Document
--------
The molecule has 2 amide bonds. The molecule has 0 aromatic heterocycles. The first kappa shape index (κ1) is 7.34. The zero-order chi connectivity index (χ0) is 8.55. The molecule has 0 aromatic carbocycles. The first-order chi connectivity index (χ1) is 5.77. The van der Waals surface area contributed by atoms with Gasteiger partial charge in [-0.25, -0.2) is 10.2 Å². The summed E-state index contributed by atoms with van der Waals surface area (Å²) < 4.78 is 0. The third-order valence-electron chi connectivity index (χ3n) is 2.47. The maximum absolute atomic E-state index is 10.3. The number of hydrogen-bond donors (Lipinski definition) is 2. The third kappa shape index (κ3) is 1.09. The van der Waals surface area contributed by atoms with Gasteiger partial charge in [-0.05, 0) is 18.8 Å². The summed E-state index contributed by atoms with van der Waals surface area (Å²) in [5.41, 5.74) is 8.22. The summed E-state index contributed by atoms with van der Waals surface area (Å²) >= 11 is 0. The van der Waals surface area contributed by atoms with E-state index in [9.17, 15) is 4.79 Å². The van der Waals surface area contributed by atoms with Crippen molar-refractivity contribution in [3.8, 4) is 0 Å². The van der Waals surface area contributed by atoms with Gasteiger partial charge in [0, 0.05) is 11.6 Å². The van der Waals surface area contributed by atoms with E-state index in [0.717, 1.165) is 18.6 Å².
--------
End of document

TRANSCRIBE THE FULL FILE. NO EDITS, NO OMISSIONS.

The molecule has 2 amide bonds. The molecule has 0 aromatic heterocycles. The first kappa shape index (κ1) is 7.34. The zero-order chi connectivity index (χ0) is 8.55. The molecule has 0 aromatic carbocycles. The first-order chi connectivity index (χ1) is 5.77. The van der Waals surface area contributed by atoms with Gasteiger partial charge in [-0.25, -0.2) is 10.2 Å². The summed E-state index contributed by atoms with van der Waals surface area (Å²) < 4.78 is 0. The third-order valence-electron chi connectivity index (χ3n) is 2.47. The maximum absolute atomic E-state index is 10.3. The number of hydrogen-bond donors (Lipinski definition) is 2. The third kappa shape index (κ3) is 1.09. The van der Waals surface area contributed by atoms with Gasteiger partial charge in [-0.05, 0) is 18.8 Å². The summed E-state index contributed by atoms with van der Waals surface area (Å²) in [5.41, 5.74) is 8.22. The summed E-state index contributed by atoms with van der Waals surface area (Å²) >= 11 is 0. The van der Waals surface area contributed by atoms with E-state index in [9.17, 15) is 4.79 Å². The van der Waals surface area contributed by atoms with Crippen molar-refractivity contribution in [3.8, 4) is 0 Å². The van der Waals surface area contributed by atoms with Gasteiger partial charge in [0, 0.05) is 11.6 Å². The van der Waals surface area contributed by atoms with E-state index in [0.717, 1.165) is 18.6 Å².